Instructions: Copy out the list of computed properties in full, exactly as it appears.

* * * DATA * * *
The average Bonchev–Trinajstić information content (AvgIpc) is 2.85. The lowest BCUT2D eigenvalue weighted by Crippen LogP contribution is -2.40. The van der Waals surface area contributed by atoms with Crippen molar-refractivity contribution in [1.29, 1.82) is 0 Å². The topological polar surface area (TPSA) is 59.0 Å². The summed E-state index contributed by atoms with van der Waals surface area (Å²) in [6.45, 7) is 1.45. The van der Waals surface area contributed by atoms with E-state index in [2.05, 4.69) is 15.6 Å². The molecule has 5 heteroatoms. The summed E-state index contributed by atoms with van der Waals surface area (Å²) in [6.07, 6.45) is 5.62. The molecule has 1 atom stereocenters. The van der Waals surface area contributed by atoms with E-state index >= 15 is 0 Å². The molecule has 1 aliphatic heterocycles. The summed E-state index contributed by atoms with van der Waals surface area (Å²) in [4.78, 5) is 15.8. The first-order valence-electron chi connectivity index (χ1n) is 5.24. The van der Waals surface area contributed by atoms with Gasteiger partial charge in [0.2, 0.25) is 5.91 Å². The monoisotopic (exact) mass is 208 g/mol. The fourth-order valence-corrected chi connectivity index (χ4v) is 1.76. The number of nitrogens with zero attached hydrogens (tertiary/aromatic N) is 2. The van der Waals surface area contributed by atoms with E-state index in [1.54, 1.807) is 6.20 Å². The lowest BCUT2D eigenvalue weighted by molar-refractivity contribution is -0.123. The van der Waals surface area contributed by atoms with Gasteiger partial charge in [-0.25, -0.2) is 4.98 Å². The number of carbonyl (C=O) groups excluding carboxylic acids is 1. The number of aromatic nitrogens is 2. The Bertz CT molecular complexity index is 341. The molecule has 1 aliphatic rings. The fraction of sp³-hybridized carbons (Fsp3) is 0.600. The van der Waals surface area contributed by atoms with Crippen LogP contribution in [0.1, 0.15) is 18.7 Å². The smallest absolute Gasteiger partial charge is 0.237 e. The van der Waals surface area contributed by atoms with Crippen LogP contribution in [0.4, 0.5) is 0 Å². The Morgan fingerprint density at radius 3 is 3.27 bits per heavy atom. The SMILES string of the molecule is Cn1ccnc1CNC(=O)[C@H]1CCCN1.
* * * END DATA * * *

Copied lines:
The average Bonchev–Trinajstić information content (AvgIpc) is 2.85. The lowest BCUT2D eigenvalue weighted by Crippen LogP contribution is -2.40. The van der Waals surface area contributed by atoms with Crippen molar-refractivity contribution in [1.29, 1.82) is 0 Å². The topological polar surface area (TPSA) is 59.0 Å². The summed E-state index contributed by atoms with van der Waals surface area (Å²) in [6.45, 7) is 1.45. The van der Waals surface area contributed by atoms with E-state index in [2.05, 4.69) is 15.6 Å². The molecule has 5 heteroatoms. The summed E-state index contributed by atoms with van der Waals surface area (Å²) in [6.07, 6.45) is 5.62. The molecule has 1 atom stereocenters. The van der Waals surface area contributed by atoms with E-state index >= 15 is 0 Å². The molecule has 1 aliphatic heterocycles. The summed E-state index contributed by atoms with van der Waals surface area (Å²) in [4.78, 5) is 15.8. The first-order valence-electron chi connectivity index (χ1n) is 5.24. The van der Waals surface area contributed by atoms with Gasteiger partial charge in [0.2, 0.25) is 5.91 Å². The monoisotopic (exact) mass is 208 g/mol. The fourth-order valence-corrected chi connectivity index (χ4v) is 1.76. The number of nitrogens with zero attached hydrogens (tertiary/aromatic N) is 2. The van der Waals surface area contributed by atoms with E-state index in [1.54, 1.807) is 6.20 Å². The lowest BCUT2D eigenvalue weighted by molar-refractivity contribution is -0.123. The van der Waals surface area contributed by atoms with Gasteiger partial charge in [-0.25, -0.2) is 4.98 Å². The number of carbonyl (C=O) groups excluding carboxylic acids is 1. The number of aromatic nitrogens is 2. The Bertz CT molecular complexity index is 341. The molecule has 1 aliphatic rings. The fraction of sp³-hybridized carbons (Fsp3) is 0.600. The van der Waals surface area contributed by atoms with Crippen LogP contribution in [0.1, 0.15) is 18.7 Å². The smallest absolute Gasteiger partial charge is 0.237 e. The van der Waals surface area contributed by atoms with Crippen LogP contribution in [0.4, 0.5) is 0 Å². The Morgan fingerprint density at radius 3 is 3.27 bits per heavy atom. The SMILES string of the molecule is Cn1ccnc1CNC(=O)[C@H]1CCCN1.